The music of the Indian subcontinent is usually divided into two major traditions of classical music: Hindustani music of North India and Karnatak music of South India, although many regions of India also have their own musical traditions that are independent of these.
Both Hindustani and Karnatak music use the system of ragas—sets of pitches and small motives for melody construction—and tala for rhythm. Ragas form a set of rules and patterns around which a musician can create his or her unique performance. Likewise, tala is a system of rhythmic structures based on the combination of stressed and unstressed beats. Within these rhythmic structures, musicians (1996.100.1) can create their own rhythmic patterns building off the compositional styles of others.
Indian musical instruments can be broadly classified according to the Hornbostel–Sachs system into four categories: chordophones (string instruments), aerophones (wind instruments), membranophones (drums) and idiophones (non-drum percussion instruments).
culture is a big part of people’s lives and music by far tops the list. Whether it is a reality show or a concert, the crowd and viewers give a clear indication that India is a land of music.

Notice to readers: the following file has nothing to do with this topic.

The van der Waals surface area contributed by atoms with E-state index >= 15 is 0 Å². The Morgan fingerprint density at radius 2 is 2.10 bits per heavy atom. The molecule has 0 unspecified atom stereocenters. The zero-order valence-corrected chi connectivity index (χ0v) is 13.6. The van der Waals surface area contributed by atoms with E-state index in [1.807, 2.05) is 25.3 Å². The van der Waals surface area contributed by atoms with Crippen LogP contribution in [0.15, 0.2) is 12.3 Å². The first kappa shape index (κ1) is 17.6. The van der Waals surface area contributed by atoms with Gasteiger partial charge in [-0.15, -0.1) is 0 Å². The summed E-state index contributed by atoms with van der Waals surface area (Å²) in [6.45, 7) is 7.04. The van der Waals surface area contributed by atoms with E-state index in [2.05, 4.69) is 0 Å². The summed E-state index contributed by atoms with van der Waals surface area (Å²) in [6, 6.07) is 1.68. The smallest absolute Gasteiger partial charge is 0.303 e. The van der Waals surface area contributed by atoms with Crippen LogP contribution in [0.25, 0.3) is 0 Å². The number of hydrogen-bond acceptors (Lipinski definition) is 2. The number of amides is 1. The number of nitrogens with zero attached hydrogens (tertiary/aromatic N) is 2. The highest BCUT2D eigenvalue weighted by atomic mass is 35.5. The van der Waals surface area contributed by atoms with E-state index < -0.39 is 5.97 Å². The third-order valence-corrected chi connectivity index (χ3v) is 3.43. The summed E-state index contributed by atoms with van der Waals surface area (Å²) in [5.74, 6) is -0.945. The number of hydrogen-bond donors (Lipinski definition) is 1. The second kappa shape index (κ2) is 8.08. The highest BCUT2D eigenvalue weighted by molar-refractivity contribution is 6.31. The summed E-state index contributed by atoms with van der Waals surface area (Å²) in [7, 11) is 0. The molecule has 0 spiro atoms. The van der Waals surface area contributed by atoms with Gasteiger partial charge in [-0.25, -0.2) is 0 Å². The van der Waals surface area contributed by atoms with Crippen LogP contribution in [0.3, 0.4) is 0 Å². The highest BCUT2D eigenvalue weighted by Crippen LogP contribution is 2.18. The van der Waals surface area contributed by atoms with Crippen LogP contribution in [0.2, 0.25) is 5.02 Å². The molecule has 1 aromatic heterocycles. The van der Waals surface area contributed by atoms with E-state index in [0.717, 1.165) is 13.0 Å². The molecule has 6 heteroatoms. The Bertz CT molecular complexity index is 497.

People in India have been worshipping Goddess Saraswati, who is known for knowledge and wisdom of music since times immemorial. Since the Vedic age till today, classical music has always sustained and played a pivotal part in molding the journey of Indian music.
In ancient times musical sessions were conducted in king’s court where music was performed in a pompous way. Today people in different corners of the world witness the aroma of the Indian classical music through various concerts performed by maestros in Indian classical music.
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